There are three- and five-door versions available, so watch out for that if you plan on often carrying more than one passenger. Entry-level ‘S’ trim does without most of the creature comforts drivers expect these days, but moving up to slightly higher specification levels such as Colour Edition and SE brings the possibility of air-conditioning, electric windows and remote locking, making them feel like much more upmarket cars.

There is even a semi-sporty looking Monte Carlo model, so you can have the go-faster looks without any of the drawbacks of a faster car - such as high fuel bills, costly car insurance and steep maintenance costs.

SKODA CITIGO BUYERS' GUIDE

5. Peugeot 2008

Recommended slow model Peugeot 2008 1.2 PureTech Allure
0 to 62mph 13.5 seconds
Used deals from £6,000

If you are looking for a slow car that is big enough to be the main family transport (assuming you don’t need a seven-seater), then the previous-generation Peugeot 2008 is a solid choice. The boot is nice and large, so those with a relatively big dog or buggy can fit these in with minimal drama.

Likewise, the interior is classy enough that the car should make a good impression to and friends or family you transport. Peugeot launched the 2008 in 2013 before retiring it from showrooms in 2019 ready for a new version. That means there should be plenty of second-hand choices.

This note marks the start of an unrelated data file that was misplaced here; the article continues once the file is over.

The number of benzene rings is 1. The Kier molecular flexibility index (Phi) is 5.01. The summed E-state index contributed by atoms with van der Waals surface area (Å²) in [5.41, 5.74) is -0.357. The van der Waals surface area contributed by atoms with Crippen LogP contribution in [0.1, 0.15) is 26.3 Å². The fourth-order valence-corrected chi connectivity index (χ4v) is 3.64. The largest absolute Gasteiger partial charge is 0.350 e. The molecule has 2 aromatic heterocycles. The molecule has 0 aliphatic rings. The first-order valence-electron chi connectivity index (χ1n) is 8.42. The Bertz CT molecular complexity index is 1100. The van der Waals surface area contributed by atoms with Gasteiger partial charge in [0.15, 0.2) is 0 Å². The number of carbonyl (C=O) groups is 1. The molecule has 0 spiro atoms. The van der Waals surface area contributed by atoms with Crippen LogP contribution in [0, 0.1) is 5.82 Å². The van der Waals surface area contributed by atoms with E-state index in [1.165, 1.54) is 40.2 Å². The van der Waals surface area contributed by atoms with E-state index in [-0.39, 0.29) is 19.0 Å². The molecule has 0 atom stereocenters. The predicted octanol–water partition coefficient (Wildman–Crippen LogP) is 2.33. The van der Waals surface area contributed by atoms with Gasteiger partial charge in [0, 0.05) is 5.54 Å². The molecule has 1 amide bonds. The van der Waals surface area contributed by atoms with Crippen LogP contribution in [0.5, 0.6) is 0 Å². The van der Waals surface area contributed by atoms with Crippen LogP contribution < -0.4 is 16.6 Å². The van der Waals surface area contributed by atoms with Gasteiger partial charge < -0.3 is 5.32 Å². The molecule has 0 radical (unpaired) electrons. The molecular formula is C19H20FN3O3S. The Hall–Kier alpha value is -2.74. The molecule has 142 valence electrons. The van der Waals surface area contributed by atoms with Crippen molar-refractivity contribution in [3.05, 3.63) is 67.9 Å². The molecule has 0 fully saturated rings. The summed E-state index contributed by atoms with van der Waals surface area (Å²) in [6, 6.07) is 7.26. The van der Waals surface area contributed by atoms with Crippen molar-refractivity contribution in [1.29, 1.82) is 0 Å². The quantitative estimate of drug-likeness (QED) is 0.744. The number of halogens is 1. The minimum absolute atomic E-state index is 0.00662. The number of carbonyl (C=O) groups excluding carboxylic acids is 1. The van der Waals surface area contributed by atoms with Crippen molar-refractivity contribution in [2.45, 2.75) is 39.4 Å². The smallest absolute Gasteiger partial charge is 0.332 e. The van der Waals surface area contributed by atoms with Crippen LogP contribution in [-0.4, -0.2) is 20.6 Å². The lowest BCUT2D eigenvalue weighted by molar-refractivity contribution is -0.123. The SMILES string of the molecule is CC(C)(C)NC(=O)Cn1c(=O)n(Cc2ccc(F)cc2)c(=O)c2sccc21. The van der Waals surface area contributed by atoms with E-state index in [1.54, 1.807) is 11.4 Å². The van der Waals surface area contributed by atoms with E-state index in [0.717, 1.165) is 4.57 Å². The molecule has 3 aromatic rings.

Peugeot makes some of the most economical engines available - including both petrol and diesel options. We’ve highlighted the petrol model here as it is better suited to short town journeys than a diesel, but Peugeot did offer a 1.6-litre diesel engine that will get the 2008 from 0 to 62mph in an even slower 13.8 seconds.

A big plus with this engine is the fuel economy, because if driven steadily - without lots of overly harsh acceleration or braking - fuel economy of more than 60mpg should be possible, which is very impressive.

PEUGEOT 2008 BUYERS' GUIDE

6. Suzuki Celerio

Recommended slow model 1.0 SZ3
0 to 62mph 13.5 seconds